On the Road Past Discovery
Land Rover's new LR3, the replacement for the long-running Discovery, intrigues me more than most other new vehicle
|Land Rover's new LR3, intrigues me more than most other new vehicle entries. (Photo: Trevor Hofmann, Canadian Auto Press)|
So when it was introduced in New York in April of this year I spent a great deal of time snooping around the Land Rover stand. Fortunately for me the place was buzzing with heavy hitters, like the designer manager Andy Wheel, chief program engineer Steven Haywood and manager of vehicle engineering Doug Hervey.
I had nothing but accolades to give Andy Wheel, as I particularly love the new sheetmetal. It takes all that was good about the old Discover and melds it together with the new Range Rover, which is plenty good already. To me, there's no better looking sport utility vehicle, and the fact that this one can be used to take on the wild unknown, something I thoroughly enjoy to do, makes its utilitarian exterior design all the more intriguing.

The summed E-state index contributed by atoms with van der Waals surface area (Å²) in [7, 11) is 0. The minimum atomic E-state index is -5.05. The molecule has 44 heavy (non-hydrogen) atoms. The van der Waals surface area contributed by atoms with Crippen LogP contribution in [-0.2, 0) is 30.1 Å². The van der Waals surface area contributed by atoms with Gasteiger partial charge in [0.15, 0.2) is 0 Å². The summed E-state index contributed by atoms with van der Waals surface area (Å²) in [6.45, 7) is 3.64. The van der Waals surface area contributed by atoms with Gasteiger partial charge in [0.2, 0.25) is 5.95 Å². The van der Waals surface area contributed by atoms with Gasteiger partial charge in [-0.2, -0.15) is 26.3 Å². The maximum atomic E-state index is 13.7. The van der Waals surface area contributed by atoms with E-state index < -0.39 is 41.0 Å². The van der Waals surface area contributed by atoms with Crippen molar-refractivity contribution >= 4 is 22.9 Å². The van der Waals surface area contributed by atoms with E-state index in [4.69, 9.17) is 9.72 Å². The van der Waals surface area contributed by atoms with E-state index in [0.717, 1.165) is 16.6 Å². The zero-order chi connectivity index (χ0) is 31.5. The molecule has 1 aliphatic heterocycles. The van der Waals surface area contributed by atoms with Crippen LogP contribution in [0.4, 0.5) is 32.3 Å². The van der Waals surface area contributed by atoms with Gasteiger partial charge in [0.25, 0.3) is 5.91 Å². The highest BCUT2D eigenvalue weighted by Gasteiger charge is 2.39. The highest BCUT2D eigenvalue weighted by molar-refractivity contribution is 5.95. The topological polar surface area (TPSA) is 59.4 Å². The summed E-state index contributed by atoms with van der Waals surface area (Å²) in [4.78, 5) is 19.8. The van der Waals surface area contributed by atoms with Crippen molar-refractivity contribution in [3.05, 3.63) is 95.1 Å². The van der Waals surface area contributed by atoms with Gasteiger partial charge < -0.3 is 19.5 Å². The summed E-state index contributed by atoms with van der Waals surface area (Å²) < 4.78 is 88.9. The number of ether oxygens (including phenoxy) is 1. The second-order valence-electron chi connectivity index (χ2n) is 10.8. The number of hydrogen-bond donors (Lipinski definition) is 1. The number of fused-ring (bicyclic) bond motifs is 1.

I parked myself inside with Andy in tow, and continued to express my enthusiasm for the general layout and styling
|To me, there's no better looking sport utility vehicle than the very capable Land Rover LR3. (Photo: Trevor Hofmann, Canadian Auto Press)|
But I'm not military issue, nowhere near tough enough, and unfortunately after living large for much too long, I've developed a rather snobbish penchant for perfection in everything that I buy. Tap, tap tapping the plastic surfaces inside the cabin, in my usual highly annoying way, I sighed in obvious disgust, Andy looking on in horror. I looked at him and said, "All this work to make it look fabulous and the beancounters wasted your efforts with cheap, sub-grade plastics?"